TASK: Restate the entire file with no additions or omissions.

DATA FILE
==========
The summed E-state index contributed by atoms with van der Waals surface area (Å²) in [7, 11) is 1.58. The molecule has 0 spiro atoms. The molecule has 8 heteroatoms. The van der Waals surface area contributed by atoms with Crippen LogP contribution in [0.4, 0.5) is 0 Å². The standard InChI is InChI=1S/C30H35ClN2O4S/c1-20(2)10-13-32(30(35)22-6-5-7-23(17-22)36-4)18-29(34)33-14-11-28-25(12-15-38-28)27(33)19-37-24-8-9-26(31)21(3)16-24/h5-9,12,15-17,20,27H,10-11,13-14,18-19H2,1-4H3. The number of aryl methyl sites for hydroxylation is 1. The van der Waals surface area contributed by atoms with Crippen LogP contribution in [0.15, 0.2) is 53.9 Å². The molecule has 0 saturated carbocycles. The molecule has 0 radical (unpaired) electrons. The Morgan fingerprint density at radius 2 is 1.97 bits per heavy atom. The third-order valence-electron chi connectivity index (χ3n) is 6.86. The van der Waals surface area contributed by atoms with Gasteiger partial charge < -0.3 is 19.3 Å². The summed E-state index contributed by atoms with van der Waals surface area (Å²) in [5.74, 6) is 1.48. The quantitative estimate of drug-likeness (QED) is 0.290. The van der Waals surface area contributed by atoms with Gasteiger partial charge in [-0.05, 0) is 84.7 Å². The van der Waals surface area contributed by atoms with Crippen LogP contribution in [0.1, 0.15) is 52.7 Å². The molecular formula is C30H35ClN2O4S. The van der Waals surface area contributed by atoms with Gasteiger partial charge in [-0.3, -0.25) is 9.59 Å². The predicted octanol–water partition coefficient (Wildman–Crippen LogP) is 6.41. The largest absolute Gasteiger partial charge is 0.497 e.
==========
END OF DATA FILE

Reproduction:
The summed E-state index contributed by atoms with van der Waals surface area (Å²) in [7, 11) is 1.58. The molecule has 0 spiro atoms. The molecule has 8 heteroatoms. The van der Waals surface area contributed by atoms with Crippen LogP contribution in [0.4, 0.5) is 0 Å². The standard InChI is InChI=1S/C30H35ClN2O4S/c1-20(2)10-13-32(30(35)22-6-5-7-23(17-22)36-4)18-29(34)33-14-11-28-25(12-15-38-28)27(33)19-37-24-8-9-26(31)21(3)16-24/h5-9,12,15-17,20,27H,10-11,13-14,18-19H2,1-4H3. The number of aryl methyl sites for hydroxylation is 1. The van der Waals surface area contributed by atoms with Crippen LogP contribution in [0.15, 0.2) is 53.9 Å². The molecule has 0 saturated carbocycles. The molecule has 0 radical (unpaired) electrons. The Morgan fingerprint density at radius 2 is 1.97 bits per heavy atom. The third-order valence-electron chi connectivity index (χ3n) is 6.86. The van der Waals surface area contributed by atoms with Gasteiger partial charge < -0.3 is 19.3 Å². The summed E-state index contributed by atoms with van der Waals surface area (Å²) in [5.74, 6) is 1.48. The quantitative estimate of drug-likeness (QED) is 0.290. The van der Waals surface area contributed by atoms with Gasteiger partial charge in [-0.05, 0) is 84.7 Å². The van der Waals surface area contributed by atoms with Crippen LogP contribution in [0.1, 0.15) is 52.7 Å². The molecular formula is C30H35ClN2O4S. The van der Waals surface area contributed by atoms with Gasteiger partial charge in [-0.3, -0.25) is 9.59 Å². The predicted octanol–water partition coefficient (Wildman–Crippen LogP) is 6.41. The largest absolute Gasteiger partial charge is 0.497 e.